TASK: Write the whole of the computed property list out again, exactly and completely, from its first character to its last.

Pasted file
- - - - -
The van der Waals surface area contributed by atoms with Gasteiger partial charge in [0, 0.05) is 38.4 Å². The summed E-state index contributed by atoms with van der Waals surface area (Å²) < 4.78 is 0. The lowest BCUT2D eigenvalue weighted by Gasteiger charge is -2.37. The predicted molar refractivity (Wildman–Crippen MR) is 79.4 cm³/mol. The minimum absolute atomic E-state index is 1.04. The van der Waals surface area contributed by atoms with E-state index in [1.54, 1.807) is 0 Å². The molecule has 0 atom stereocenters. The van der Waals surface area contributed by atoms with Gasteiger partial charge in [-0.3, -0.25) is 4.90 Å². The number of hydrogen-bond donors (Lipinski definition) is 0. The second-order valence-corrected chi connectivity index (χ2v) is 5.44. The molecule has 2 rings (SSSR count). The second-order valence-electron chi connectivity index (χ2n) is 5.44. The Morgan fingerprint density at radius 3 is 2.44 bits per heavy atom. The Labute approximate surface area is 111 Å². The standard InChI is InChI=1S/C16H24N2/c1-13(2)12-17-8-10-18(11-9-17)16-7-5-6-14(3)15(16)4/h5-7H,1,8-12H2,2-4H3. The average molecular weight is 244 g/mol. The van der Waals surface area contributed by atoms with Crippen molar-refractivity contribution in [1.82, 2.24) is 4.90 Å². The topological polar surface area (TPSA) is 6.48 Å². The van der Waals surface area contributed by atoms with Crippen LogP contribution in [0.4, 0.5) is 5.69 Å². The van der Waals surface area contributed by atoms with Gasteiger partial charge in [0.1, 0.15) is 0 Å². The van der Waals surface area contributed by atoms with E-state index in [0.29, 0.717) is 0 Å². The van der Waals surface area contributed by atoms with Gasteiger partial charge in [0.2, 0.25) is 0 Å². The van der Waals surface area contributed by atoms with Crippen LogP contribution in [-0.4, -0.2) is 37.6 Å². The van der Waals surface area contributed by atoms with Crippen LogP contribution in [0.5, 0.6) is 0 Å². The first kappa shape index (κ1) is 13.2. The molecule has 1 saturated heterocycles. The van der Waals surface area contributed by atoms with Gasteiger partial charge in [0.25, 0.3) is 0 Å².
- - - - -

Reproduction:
The van der Waals surface area contributed by atoms with Gasteiger partial charge in [0, 0.05) is 38.4 Å². The summed E-state index contributed by atoms with van der Waals surface area (Å²) < 4.78 is 0. The lowest BCUT2D eigenvalue weighted by Gasteiger charge is -2.37. The predicted molar refractivity (Wildman–Crippen MR) is 79.4 cm³/mol. The minimum absolute atomic E-state index is 1.04. The van der Waals surface area contributed by atoms with E-state index in [1.54, 1.807) is 0 Å². The molecule has 0 atom stereocenters. The van der Waals surface area contributed by atoms with Gasteiger partial charge in [-0.3, -0.25) is 4.90 Å². The number of hydrogen-bond donors (Lipinski definition) is 0. The second-order valence-corrected chi connectivity index (χ2v) is 5.44. The molecule has 2 rings (SSSR count). The second-order valence-electron chi connectivity index (χ2n) is 5.44. The Morgan fingerprint density at radius 3 is 2.44 bits per heavy atom. The Labute approximate surface area is 111 Å². The standard InChI is InChI=1S/C16H24N2/c1-13(2)12-17-8-10-18(11-9-17)16-7-5-6-14(3)15(16)4/h5-7H,1,8-12H2,2-4H3. The average molecular weight is 244 g/mol. The van der Waals surface area contributed by atoms with Crippen molar-refractivity contribution in [1.82, 2.24) is 4.90 Å². The topological polar surface area (TPSA) is 6.48 Å². The van der Waals surface area contributed by atoms with Crippen LogP contribution in [0.4, 0.5) is 5.69 Å². The van der Waals surface area contributed by atoms with Gasteiger partial charge in [0.1, 0.15) is 0 Å². The van der Waals surface area contributed by atoms with E-state index in [0.29, 0.717) is 0 Å². The van der Waals surface area contributed by atoms with Gasteiger partial charge in [0.2, 0.25) is 0 Å². The van der Waals surface area contributed by atoms with Crippen LogP contribution in [-0.4, -0.2) is 37.6 Å². The van der Waals surface area contributed by atoms with Crippen LogP contribution in [0.5, 0.6) is 0 Å². The first kappa shape index (κ1) is 13.2. The molecule has 1 saturated heterocycles. The van der Waals surface area contributed by atoms with Gasteiger partial charge in [0.25, 0.3) is 0 Å².